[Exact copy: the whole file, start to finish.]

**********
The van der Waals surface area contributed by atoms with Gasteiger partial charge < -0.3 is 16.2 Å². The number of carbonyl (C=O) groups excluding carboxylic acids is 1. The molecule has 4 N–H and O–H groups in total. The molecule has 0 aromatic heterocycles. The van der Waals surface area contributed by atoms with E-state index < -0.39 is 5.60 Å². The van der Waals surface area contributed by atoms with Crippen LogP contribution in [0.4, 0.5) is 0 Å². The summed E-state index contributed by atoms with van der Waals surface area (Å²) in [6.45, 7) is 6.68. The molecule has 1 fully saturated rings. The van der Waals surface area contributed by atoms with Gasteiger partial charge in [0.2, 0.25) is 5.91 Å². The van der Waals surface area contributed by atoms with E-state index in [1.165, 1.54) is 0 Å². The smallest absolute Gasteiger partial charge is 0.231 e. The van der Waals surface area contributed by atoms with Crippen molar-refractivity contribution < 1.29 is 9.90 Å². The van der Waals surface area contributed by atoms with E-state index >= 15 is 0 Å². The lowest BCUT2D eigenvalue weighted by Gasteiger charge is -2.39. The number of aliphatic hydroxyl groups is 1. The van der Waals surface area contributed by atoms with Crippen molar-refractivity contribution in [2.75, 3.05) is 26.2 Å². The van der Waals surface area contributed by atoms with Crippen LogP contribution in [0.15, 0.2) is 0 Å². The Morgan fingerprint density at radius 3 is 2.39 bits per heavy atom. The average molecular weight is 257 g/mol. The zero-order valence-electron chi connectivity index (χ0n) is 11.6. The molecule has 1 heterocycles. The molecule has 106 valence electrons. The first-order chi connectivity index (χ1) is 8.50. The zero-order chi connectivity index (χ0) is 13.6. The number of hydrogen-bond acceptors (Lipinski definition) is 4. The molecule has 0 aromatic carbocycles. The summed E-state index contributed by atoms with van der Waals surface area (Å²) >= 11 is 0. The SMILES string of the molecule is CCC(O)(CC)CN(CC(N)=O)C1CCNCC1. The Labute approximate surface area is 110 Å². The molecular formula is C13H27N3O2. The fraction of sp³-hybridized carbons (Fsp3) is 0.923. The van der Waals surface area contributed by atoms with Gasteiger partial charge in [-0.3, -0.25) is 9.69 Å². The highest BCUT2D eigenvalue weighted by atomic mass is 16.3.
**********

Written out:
The van der Waals surface area contributed by atoms with Gasteiger partial charge < -0.3 is 16.2 Å². The number of carbonyl (C=O) groups excluding carboxylic acids is 1. The molecule has 4 N–H and O–H groups in total. The molecule has 0 aromatic heterocycles. The van der Waals surface area contributed by atoms with E-state index < -0.39 is 5.60 Å². The van der Waals surface area contributed by atoms with Crippen LogP contribution in [0.4, 0.5) is 0 Å². The summed E-state index contributed by atoms with van der Waals surface area (Å²) in [6.45, 7) is 6.68. The molecule has 1 fully saturated rings. The van der Waals surface area contributed by atoms with Gasteiger partial charge in [0.2, 0.25) is 5.91 Å². The van der Waals surface area contributed by atoms with E-state index in [1.165, 1.54) is 0 Å². The smallest absolute Gasteiger partial charge is 0.231 e. The van der Waals surface area contributed by atoms with Crippen molar-refractivity contribution < 1.29 is 9.90 Å². The van der Waals surface area contributed by atoms with E-state index >= 15 is 0 Å². The lowest BCUT2D eigenvalue weighted by Gasteiger charge is -2.39. The number of aliphatic hydroxyl groups is 1. The van der Waals surface area contributed by atoms with Crippen molar-refractivity contribution in [2.75, 3.05) is 26.2 Å². The van der Waals surface area contributed by atoms with Crippen LogP contribution in [0.15, 0.2) is 0 Å². The Morgan fingerprint density at radius 3 is 2.39 bits per heavy atom. The average molecular weight is 257 g/mol. The zero-order valence-electron chi connectivity index (χ0n) is 11.6. The molecule has 1 heterocycles. The molecule has 106 valence electrons. The first-order chi connectivity index (χ1) is 8.50. The zero-order chi connectivity index (χ0) is 13.6. The number of hydrogen-bond acceptors (Lipinski definition) is 4. The molecule has 0 aromatic carbocycles. The summed E-state index contributed by atoms with van der Waals surface area (Å²) >= 11 is 0. The SMILES string of the molecule is CCC(O)(CC)CN(CC(N)=O)C1CCNCC1. The Labute approximate surface area is 110 Å². The molecular formula is C13H27N3O2. The fraction of sp³-hybridized carbons (Fsp3) is 0.923. The van der Waals surface area contributed by atoms with Gasteiger partial charge in [-0.3, -0.25) is 9.69 Å². The highest BCUT2D eigenvalue weighted by atomic mass is 16.3.